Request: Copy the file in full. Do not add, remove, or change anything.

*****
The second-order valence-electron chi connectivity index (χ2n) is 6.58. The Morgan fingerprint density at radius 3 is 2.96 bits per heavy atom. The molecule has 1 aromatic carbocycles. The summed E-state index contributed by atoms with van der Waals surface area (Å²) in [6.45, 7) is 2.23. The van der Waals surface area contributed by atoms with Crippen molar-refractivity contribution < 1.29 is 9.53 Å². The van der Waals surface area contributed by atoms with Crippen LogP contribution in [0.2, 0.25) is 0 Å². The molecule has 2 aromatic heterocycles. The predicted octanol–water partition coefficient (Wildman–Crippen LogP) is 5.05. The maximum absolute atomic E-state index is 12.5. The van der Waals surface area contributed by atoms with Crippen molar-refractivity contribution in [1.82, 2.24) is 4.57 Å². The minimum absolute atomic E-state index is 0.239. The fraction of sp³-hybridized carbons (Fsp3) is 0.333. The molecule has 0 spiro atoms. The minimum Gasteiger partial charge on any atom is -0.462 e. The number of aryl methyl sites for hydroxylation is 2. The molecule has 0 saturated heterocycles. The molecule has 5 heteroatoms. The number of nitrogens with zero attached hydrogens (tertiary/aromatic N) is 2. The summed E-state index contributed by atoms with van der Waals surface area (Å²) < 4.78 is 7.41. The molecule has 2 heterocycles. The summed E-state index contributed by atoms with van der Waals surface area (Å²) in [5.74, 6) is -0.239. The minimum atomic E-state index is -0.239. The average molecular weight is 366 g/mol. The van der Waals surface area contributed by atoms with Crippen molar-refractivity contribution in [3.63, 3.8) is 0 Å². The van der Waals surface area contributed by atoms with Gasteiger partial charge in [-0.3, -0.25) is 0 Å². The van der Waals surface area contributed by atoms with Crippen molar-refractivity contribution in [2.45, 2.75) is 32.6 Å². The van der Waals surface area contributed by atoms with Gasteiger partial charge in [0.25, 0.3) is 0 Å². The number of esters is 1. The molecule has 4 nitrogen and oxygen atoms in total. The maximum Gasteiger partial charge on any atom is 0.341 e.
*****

The second-order valence-electron chi connectivity index (χ2n) is 6.58. The Morgan fingerprint density at radius 3 is 2.96 bits per heavy atom. The molecule has 1 aromatic carbocycles. The summed E-state index contributed by atoms with van der Waals surface area (Å²) in [6.45, 7) is 2.23. The van der Waals surface area contributed by atoms with Crippen molar-refractivity contribution < 1.29 is 9.53 Å². The van der Waals surface area contributed by atoms with Crippen LogP contribution in [0.2, 0.25) is 0 Å². The molecule has 2 aromatic heterocycles. The predicted octanol–water partition coefficient (Wildman–Crippen LogP) is 5.05. The maximum absolute atomic E-state index is 12.5. The van der Waals surface area contributed by atoms with Crippen molar-refractivity contribution in [1.82, 2.24) is 4.57 Å². The minimum absolute atomic E-state index is 0.239. The fraction of sp³-hybridized carbons (Fsp3) is 0.333. The molecule has 0 spiro atoms. The minimum Gasteiger partial charge on any atom is -0.462 e. The number of aryl methyl sites for hydroxylation is 2. The molecule has 0 saturated heterocycles. The molecule has 5 heteroatoms. The number of nitrogens with zero attached hydrogens (tertiary/aromatic N) is 2. The summed E-state index contributed by atoms with van der Waals surface area (Å²) < 4.78 is 7.41. The molecule has 2 heterocycles. The summed E-state index contributed by atoms with van der Waals surface area (Å²) in [5.74, 6) is -0.239. The minimum atomic E-state index is -0.239. The average molecular weight is 366 g/mol. The van der Waals surface area contributed by atoms with Crippen molar-refractivity contribution in [3.63, 3.8) is 0 Å². The van der Waals surface area contributed by atoms with Gasteiger partial charge in [-0.3, -0.25) is 0 Å². The van der Waals surface area contributed by atoms with Crippen molar-refractivity contribution in [2.45, 2.75) is 32.6 Å². The van der Waals surface area contributed by atoms with Gasteiger partial charge in [0.25, 0.3) is 0 Å². The number of esters is 1. The molecule has 4 nitrogen and oxygen atoms in total. The maximum Gasteiger partial charge on any atom is 0.341 e.